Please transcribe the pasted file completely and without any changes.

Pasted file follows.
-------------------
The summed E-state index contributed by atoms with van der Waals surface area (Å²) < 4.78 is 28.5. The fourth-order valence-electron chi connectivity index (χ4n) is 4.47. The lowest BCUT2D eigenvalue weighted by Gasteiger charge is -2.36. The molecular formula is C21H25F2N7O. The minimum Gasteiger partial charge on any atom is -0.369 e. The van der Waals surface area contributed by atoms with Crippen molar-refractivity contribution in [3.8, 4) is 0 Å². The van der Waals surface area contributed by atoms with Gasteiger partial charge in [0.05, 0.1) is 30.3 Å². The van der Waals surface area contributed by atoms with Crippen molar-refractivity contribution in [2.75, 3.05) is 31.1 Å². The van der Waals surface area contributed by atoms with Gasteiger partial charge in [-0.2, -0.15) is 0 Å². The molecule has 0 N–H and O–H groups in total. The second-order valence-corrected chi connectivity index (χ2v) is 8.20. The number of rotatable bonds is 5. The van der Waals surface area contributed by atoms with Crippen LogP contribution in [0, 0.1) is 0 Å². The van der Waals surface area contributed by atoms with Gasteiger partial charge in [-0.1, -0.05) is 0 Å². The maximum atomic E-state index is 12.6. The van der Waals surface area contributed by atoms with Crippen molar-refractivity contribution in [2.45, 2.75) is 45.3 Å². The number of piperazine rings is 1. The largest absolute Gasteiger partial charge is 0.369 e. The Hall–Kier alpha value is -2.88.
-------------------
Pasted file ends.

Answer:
The summed E-state index contributed by atoms with van der Waals surface area (Å²) < 4.78 is 28.5. The fourth-order valence-electron chi connectivity index (χ4n) is 4.47. The lowest BCUT2D eigenvalue weighted by Gasteiger charge is -2.36. The molecular formula is C21H25F2N7O. The minimum Gasteiger partial charge on any atom is -0.369 e. The van der Waals surface area contributed by atoms with Crippen molar-refractivity contribution in [3.8, 4) is 0 Å². The van der Waals surface area contributed by atoms with Gasteiger partial charge in [0.05, 0.1) is 30.3 Å². The van der Waals surface area contributed by atoms with Crippen molar-refractivity contribution in [2.75, 3.05) is 31.1 Å². The van der Waals surface area contributed by atoms with Gasteiger partial charge in [-0.2, -0.15) is 0 Å². The molecule has 0 N–H and O–H groups in total. The second-order valence-corrected chi connectivity index (χ2v) is 8.20. The number of rotatable bonds is 5. The van der Waals surface area contributed by atoms with Crippen LogP contribution in [0, 0.1) is 0 Å². The van der Waals surface area contributed by atoms with Gasteiger partial charge in [-0.1, -0.05) is 0 Å². The maximum atomic E-state index is 12.6. The van der Waals surface area contributed by atoms with Crippen molar-refractivity contribution in [2.45, 2.75) is 45.3 Å². The number of piperazine rings is 1. The largest absolute Gasteiger partial charge is 0.369 e. The Hall–Kier alpha value is -2.88.